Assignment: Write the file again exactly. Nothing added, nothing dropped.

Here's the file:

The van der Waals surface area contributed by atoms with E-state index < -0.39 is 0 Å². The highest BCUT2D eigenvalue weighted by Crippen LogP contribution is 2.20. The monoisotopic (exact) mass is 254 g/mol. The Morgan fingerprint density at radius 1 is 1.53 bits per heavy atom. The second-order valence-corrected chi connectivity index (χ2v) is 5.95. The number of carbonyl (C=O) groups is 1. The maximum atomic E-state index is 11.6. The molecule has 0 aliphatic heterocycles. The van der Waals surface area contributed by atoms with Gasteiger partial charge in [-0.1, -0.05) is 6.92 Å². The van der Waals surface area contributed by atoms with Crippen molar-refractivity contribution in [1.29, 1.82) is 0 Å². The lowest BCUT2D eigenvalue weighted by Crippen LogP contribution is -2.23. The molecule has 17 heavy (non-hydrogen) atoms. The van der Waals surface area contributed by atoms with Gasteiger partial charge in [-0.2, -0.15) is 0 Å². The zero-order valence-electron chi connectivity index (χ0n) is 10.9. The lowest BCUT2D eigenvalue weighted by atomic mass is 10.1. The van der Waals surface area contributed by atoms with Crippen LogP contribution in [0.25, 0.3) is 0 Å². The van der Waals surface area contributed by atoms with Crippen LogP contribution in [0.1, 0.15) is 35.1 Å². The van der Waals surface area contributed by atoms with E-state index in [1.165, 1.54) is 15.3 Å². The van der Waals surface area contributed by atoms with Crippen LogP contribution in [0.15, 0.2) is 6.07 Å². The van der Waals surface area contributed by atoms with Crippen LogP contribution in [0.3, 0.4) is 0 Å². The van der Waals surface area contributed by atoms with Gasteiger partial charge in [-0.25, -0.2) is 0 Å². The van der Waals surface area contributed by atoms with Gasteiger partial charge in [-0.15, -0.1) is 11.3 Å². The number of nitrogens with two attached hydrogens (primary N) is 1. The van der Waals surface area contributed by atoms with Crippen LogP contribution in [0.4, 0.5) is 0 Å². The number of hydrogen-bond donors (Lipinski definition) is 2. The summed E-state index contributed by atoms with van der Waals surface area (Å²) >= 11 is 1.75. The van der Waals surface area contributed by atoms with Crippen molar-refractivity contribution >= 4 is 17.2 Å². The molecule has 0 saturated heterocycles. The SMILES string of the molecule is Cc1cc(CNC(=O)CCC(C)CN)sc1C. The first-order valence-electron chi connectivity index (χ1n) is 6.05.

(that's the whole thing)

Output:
The van der Waals surface area contributed by atoms with E-state index < -0.39 is 0 Å². The highest BCUT2D eigenvalue weighted by Crippen LogP contribution is 2.20. The monoisotopic (exact) mass is 254 g/mol. The Morgan fingerprint density at radius 1 is 1.53 bits per heavy atom. The second-order valence-corrected chi connectivity index (χ2v) is 5.95. The number of carbonyl (C=O) groups is 1. The maximum atomic E-state index is 11.6. The molecule has 0 aliphatic heterocycles. The van der Waals surface area contributed by atoms with Gasteiger partial charge in [-0.1, -0.05) is 6.92 Å². The van der Waals surface area contributed by atoms with Crippen molar-refractivity contribution in [1.29, 1.82) is 0 Å². The lowest BCUT2D eigenvalue weighted by Crippen LogP contribution is -2.23. The molecule has 17 heavy (non-hydrogen) atoms. The van der Waals surface area contributed by atoms with Gasteiger partial charge in [-0.2, -0.15) is 0 Å². The zero-order valence-electron chi connectivity index (χ0n) is 10.9. The lowest BCUT2D eigenvalue weighted by atomic mass is 10.1. The van der Waals surface area contributed by atoms with Crippen LogP contribution in [0.25, 0.3) is 0 Å². The van der Waals surface area contributed by atoms with Crippen LogP contribution in [0.1, 0.15) is 35.1 Å². The van der Waals surface area contributed by atoms with E-state index in [1.165, 1.54) is 15.3 Å². The van der Waals surface area contributed by atoms with Crippen LogP contribution in [0.15, 0.2) is 6.07 Å². The van der Waals surface area contributed by atoms with Crippen LogP contribution in [0.3, 0.4) is 0 Å². The van der Waals surface area contributed by atoms with Gasteiger partial charge in [-0.25, -0.2) is 0 Å². The van der Waals surface area contributed by atoms with Gasteiger partial charge in [-0.15, -0.1) is 11.3 Å². The number of nitrogens with two attached hydrogens (primary N) is 1. The van der Waals surface area contributed by atoms with Crippen LogP contribution in [0.4, 0.5) is 0 Å². The number of hydrogen-bond donors (Lipinski definition) is 2. The summed E-state index contributed by atoms with van der Waals surface area (Å²) >= 11 is 1.75. The van der Waals surface area contributed by atoms with Crippen molar-refractivity contribution >= 4 is 17.2 Å². The molecule has 0 saturated heterocycles. The SMILES string of the molecule is Cc1cc(CNC(=O)CCC(C)CN)sc1C. The first-order valence-electron chi connectivity index (χ1n) is 6.05.